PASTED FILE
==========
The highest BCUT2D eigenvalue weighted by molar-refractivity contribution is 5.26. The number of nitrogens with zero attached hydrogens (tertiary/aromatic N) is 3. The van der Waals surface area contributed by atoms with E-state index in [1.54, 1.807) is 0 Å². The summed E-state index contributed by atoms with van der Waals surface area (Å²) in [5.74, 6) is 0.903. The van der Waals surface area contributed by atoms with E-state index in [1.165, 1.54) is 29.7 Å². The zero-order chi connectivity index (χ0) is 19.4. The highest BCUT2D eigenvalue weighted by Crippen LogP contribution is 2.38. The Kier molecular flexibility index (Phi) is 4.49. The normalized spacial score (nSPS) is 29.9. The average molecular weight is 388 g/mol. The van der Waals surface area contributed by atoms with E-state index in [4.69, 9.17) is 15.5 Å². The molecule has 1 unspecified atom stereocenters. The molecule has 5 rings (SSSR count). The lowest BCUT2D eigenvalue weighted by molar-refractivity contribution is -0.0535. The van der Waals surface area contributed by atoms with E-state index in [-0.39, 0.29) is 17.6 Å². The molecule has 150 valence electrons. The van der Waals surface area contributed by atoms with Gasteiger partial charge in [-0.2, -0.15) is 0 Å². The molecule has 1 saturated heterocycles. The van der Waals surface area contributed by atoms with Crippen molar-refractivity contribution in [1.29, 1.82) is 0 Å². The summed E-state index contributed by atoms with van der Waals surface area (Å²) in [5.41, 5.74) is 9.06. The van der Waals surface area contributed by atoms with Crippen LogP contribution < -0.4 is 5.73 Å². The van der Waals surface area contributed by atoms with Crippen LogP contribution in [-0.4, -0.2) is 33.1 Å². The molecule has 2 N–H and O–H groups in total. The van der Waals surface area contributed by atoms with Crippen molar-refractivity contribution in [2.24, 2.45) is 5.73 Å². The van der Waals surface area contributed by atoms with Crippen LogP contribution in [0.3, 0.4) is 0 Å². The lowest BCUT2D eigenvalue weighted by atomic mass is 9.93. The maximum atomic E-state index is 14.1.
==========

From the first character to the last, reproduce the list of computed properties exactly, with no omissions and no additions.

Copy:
The highest BCUT2D eigenvalue weighted by molar-refractivity contribution is 5.26. The number of nitrogens with zero attached hydrogens (tertiary/aromatic N) is 3. The van der Waals surface area contributed by atoms with E-state index in [1.54, 1.807) is 0 Å². The summed E-state index contributed by atoms with van der Waals surface area (Å²) in [5.74, 6) is 0.903. The van der Waals surface area contributed by atoms with E-state index in [1.165, 1.54) is 29.7 Å². The zero-order chi connectivity index (χ0) is 19.4. The highest BCUT2D eigenvalue weighted by Crippen LogP contribution is 2.38. The Kier molecular flexibility index (Phi) is 4.49. The normalized spacial score (nSPS) is 29.9. The average molecular weight is 388 g/mol. The van der Waals surface area contributed by atoms with E-state index in [4.69, 9.17) is 15.5 Å². The molecule has 1 unspecified atom stereocenters. The molecule has 5 rings (SSSR count). The lowest BCUT2D eigenvalue weighted by molar-refractivity contribution is -0.0535. The van der Waals surface area contributed by atoms with E-state index in [-0.39, 0.29) is 17.6 Å². The molecule has 150 valence electrons. The van der Waals surface area contributed by atoms with Gasteiger partial charge in [-0.2, -0.15) is 0 Å². The molecule has 1 saturated heterocycles. The van der Waals surface area contributed by atoms with Crippen molar-refractivity contribution in [1.29, 1.82) is 0 Å². The summed E-state index contributed by atoms with van der Waals surface area (Å²) in [5.41, 5.74) is 9.06. The van der Waals surface area contributed by atoms with Crippen LogP contribution < -0.4 is 5.73 Å². The van der Waals surface area contributed by atoms with Crippen LogP contribution in [-0.4, -0.2) is 33.1 Å². The molecule has 2 N–H and O–H groups in total. The van der Waals surface area contributed by atoms with Crippen molar-refractivity contribution in [2.24, 2.45) is 5.73 Å². The van der Waals surface area contributed by atoms with Crippen LogP contribution in [0.3, 0.4) is 0 Å². The lowest BCUT2D eigenvalue weighted by atomic mass is 9.93. The maximum atomic E-state index is 14.1.